Got Homework?
Connect with other students for help. It's a free community.
Here's the question you clicked on:
 0 viewing
In Part A, you determined that the heat added to the coffee is what you got. If it takes 4.2 J of energy to raise the temperature of 1.0 mL of coffee by 1.0∘C, then it should take twice as much energy to raise the temperature of 2.0 mL of coffee by 1.0∘C, or to raise the temperature of 1.0 mL of coffee by 2.0∘C. Multiply carefully to find the total amount of energy needed to raise the temperature of 200 mL of coffee by the required number of degrees.
 6 months ago
 6 months ago
In Part A, you determined that the heat added to the coffee is what you got. If it takes 4.2 J of energy to raise the temperature of 1.0 mL of coffee by 1.0∘C, then it should take twice as much energy to raise the temperature of 2.0 mL of coffee by 1.0∘C, or to raise the temperature of 1.0 mL of coffee by 2.0∘C. Multiply carefully to find the total amount of energy needed to raise the temperature of 200 mL of coffee by the required number of degrees.
 6 months ago
 6 months ago

This Question is Closed

IsTimBest ResponseYou've already chosen the best response.0
This is a hint to an assignment I am currently doing.
 6 months ago

IsTimBest ResponseYou've already chosen the best response.0
I haven't read thru the textbook much or my notes; I'ved tried, and instead made a formula sheet, although I don't know what formula to apply to this.
 6 months ago

***[ISURU]***Best ResponseYou've already chosen the best response.1
use \[E = mc \theta \] Since there r lot of data this one can be use easily ... I think u should be familiar with this...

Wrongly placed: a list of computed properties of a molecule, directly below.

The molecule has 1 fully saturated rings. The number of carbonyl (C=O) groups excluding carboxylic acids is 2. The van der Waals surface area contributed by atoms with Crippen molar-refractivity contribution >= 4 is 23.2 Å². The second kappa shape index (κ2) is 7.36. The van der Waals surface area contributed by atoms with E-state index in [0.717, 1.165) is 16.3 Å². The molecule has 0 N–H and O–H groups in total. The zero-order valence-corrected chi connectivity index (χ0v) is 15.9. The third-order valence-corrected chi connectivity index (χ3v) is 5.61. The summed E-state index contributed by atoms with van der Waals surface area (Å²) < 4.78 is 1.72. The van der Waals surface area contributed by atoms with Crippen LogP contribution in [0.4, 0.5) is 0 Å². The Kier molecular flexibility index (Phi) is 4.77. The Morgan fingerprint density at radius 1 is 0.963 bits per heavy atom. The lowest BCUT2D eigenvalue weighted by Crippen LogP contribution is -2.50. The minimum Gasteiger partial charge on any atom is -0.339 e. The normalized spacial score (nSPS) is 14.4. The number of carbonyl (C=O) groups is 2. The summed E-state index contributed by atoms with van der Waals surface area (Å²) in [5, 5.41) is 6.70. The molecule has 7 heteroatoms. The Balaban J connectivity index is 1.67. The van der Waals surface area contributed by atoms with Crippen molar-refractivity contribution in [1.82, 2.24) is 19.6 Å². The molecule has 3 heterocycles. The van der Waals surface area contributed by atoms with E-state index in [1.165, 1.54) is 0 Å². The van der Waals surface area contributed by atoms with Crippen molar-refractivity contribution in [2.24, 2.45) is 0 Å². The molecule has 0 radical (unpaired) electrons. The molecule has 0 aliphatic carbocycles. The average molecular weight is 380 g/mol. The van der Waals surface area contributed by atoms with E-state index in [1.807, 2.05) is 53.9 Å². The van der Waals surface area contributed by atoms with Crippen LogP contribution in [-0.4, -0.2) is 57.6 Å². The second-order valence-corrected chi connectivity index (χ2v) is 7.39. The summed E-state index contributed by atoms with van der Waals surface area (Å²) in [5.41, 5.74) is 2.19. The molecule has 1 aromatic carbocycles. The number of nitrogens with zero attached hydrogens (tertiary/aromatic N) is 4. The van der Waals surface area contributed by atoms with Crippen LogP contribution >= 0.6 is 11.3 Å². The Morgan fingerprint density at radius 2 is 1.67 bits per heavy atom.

6 months ago

IsTimBest ResponseYou've already chosen the best response.0
Actually, haven't seen this in my formula sheet. But I'll try it out.
 6 months ago

***[ISURU]***Best ResponseYou've already chosen the best response.1
wt's the value of "required no.of degrees" mentioned in the question ?
 6 months ago

***[ISURU]***Best ResponseYou've already chosen the best response.1
then I think u can use a relationship with ratios to solve this one cause the problem says "Multiply carefully to find " which mean question doesn't expect use of any formula instead it expect to build the answer from given data... change of 1 degree in 1ml = 4.2 J change of 1 degree in 2ml = 8.4 J change of 1 degree in 200 ml = 8.4*100 J
 6 months ago

IsTimBest ResponseYou've already chosen the best response.0
These are the answers that I gave to the work, which it stated was incorrect. It requires 3 significant figures. Submitted Answers ANSWER 1: Deduction: 3% "what you get" = 8.4⋅102 J ANSWER 2: Deduction: 3% "what you get" = 8.40⋅102 J
 6 months ago

IsTimBest ResponseYou've already chosen the best response.0
the 102 is suppose to be 10^2
 6 months ago

IsTimBest ResponseYou've already chosen the best response.0
So yes, I did use your answer, but apparently it was incorrect here.
 6 months ago

***[ISURU]***Best ResponseYou've already chosen the best response.1
It requires 3 significant figures. = is it same for the 840 J ?
 6 months ago

IsTimBest ResponseYou've already chosen the best response.0
wouldn't 8.40*10^3 J have worked?
 6 months ago

IsTimBest ResponseYou've already chosen the best response.0
Because 840 is only 2 sig digs without using a decimal point
 6 months ago

***[ISURU]***Best ResponseYou've already chosen the best response.1
no .. I just told that 'cause it's the same answer I get even if I use E = mc*theta
 6 months ago

IsTimBest ResponseYou've already chosen the best response.0